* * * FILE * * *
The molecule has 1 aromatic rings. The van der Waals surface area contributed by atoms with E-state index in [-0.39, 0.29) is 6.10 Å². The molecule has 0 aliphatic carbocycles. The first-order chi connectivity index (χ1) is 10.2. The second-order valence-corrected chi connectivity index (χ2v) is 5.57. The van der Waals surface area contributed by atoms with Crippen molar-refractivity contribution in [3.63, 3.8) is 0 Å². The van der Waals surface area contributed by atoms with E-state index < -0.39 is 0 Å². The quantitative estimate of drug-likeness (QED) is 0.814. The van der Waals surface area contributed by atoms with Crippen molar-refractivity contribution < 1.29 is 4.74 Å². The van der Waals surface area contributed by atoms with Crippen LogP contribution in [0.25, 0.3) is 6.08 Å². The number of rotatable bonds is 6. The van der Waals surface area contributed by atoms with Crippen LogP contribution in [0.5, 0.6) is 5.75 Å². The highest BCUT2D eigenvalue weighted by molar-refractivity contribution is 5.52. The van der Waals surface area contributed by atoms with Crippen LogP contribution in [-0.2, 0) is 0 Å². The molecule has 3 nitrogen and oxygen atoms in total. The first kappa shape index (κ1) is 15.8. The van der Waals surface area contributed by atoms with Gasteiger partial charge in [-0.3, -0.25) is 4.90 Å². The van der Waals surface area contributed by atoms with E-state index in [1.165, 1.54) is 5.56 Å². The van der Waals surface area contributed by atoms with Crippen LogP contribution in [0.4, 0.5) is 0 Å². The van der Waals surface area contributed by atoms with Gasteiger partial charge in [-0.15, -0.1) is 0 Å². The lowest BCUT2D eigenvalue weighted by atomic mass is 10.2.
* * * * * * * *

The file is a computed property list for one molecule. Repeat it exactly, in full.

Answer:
The molecule has 1 aromatic rings. The van der Waals surface area contributed by atoms with E-state index in [-0.39, 0.29) is 6.10 Å². The molecule has 0 aliphatic carbocycles. The first-order chi connectivity index (χ1) is 10.2. The second-order valence-corrected chi connectivity index (χ2v) is 5.57. The van der Waals surface area contributed by atoms with Crippen molar-refractivity contribution in [3.63, 3.8) is 0 Å². The van der Waals surface area contributed by atoms with E-state index < -0.39 is 0 Å². The quantitative estimate of drug-likeness (QED) is 0.814. The van der Waals surface area contributed by atoms with Crippen molar-refractivity contribution < 1.29 is 4.74 Å². The van der Waals surface area contributed by atoms with Crippen LogP contribution in [0.25, 0.3) is 6.08 Å². The number of rotatable bonds is 6. The van der Waals surface area contributed by atoms with Crippen LogP contribution in [0.5, 0.6) is 5.75 Å². The highest BCUT2D eigenvalue weighted by molar-refractivity contribution is 5.52. The van der Waals surface area contributed by atoms with Crippen LogP contribution in [-0.2, 0) is 0 Å². The molecule has 3 nitrogen and oxygen atoms in total. The first kappa shape index (κ1) is 15.8. The van der Waals surface area contributed by atoms with Gasteiger partial charge in [-0.3, -0.25) is 4.90 Å². The van der Waals surface area contributed by atoms with E-state index in [1.165, 1.54) is 5.56 Å². The van der Waals surface area contributed by atoms with Crippen LogP contribution in [0.4, 0.5) is 0 Å². The van der Waals surface area contributed by atoms with Gasteiger partial charge in [-0.15, -0.1) is 0 Å². The lowest BCUT2D eigenvalue weighted by atomic mass is 10.2.